Biomarkers in Samples of Bone Marrow From Patients With Acute Myeloid Leukemia
RATIONALE: Studying samples of bone marrow from patients with cancer in the laboratory may help doctors learn more about changes that occur in DNA and identify biomarkers related to cancer.
PURPOSE: This research study is looking at bone marrow samples from patients with acute myeloid leukemia.
Genetic: DNA analysis
Genetic: gene rearrangement analysis
Genetic: microarray analysis
Genetic: polymerase chain reaction
Other: immunological diagnostic method
Other: laboratory biomarker analysis
|Study Design:||Observational Model: Cohort
Time Perspective: Prospective
|Official Title:||MLL Rearrangements in Acute Myeloid Leukemia: A Pilot Project to Expand and Study MLL-ENL in NOD SCID Gamma Mice|
- Successful transplantation of human acute myeloid leukemia (AML) cells into immunocompromised mice for the purpose of expansion of the cells [ Designated as safety issue: No ]
- Identification of the locations of the protein complexes [ Designated as safety issue: No ]
- Interactions of the SEC and DotCom complexes in human leukemia samples [ Designated as safety issue: No ]
Biospecimen Retention: Samples With DNA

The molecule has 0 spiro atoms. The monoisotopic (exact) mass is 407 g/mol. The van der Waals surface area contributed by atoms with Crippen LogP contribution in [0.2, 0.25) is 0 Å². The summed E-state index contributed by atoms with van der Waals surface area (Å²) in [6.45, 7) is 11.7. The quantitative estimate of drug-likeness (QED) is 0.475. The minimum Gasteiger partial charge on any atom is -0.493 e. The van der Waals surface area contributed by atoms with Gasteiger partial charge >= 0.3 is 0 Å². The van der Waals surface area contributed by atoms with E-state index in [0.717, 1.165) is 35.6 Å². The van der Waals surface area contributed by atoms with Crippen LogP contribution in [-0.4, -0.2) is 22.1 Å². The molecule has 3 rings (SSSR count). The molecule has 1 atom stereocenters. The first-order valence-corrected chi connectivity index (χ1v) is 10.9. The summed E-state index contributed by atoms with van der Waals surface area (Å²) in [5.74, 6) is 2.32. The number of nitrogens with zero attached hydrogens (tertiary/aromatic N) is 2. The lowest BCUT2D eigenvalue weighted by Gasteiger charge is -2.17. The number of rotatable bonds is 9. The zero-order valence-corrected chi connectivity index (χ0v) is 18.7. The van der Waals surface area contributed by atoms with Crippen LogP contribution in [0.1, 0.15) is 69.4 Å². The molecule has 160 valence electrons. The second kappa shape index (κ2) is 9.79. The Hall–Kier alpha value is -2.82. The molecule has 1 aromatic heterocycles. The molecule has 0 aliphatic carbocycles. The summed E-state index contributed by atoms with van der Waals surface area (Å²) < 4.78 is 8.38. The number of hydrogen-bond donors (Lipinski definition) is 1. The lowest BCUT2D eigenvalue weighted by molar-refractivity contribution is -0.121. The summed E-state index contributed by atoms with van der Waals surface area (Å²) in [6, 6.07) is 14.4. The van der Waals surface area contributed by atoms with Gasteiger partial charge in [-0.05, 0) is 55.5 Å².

|Study Start Date:||February 2011|
|Estimated Primary Completion Date:||January 2100 (Final data collection date for primary outcome measure)|
- To successfully transplant human acute myeloid leukemia (AML) cells into immunocompromised mice for the purpose of expansion of the cells.
- To harvest the cells and use chromatin immunoprecipitation (ChIP) methods to identify the locations of the protein complexes on the genome.
- To study the interactions of the Super Elongation Complex (SEC) and Dot1 Complex (DotCom) complexes in human leukemia samples.
- To compare the genomic targets of the complexes formed by MLL-ENL chimeras to non-MLL-rearranged leukemia samples to normal controls.
OUTLINE: Cryopreserved cells are implanted into NOD SCID gamma mice, expanded, harvested, and studied by chromatin immunoprecipitation (ChIP) methods (using antibodies to ENL, Af9, and AF10). Results are then analyzed by PCR, DNA sequencing, and/or microarray analysis.
Please refer to this study by its ClinicalTrials.gov identifier: NCT01290107
|Principal Investigator:||Eric Guest, MD||Children's Mercy Hospital|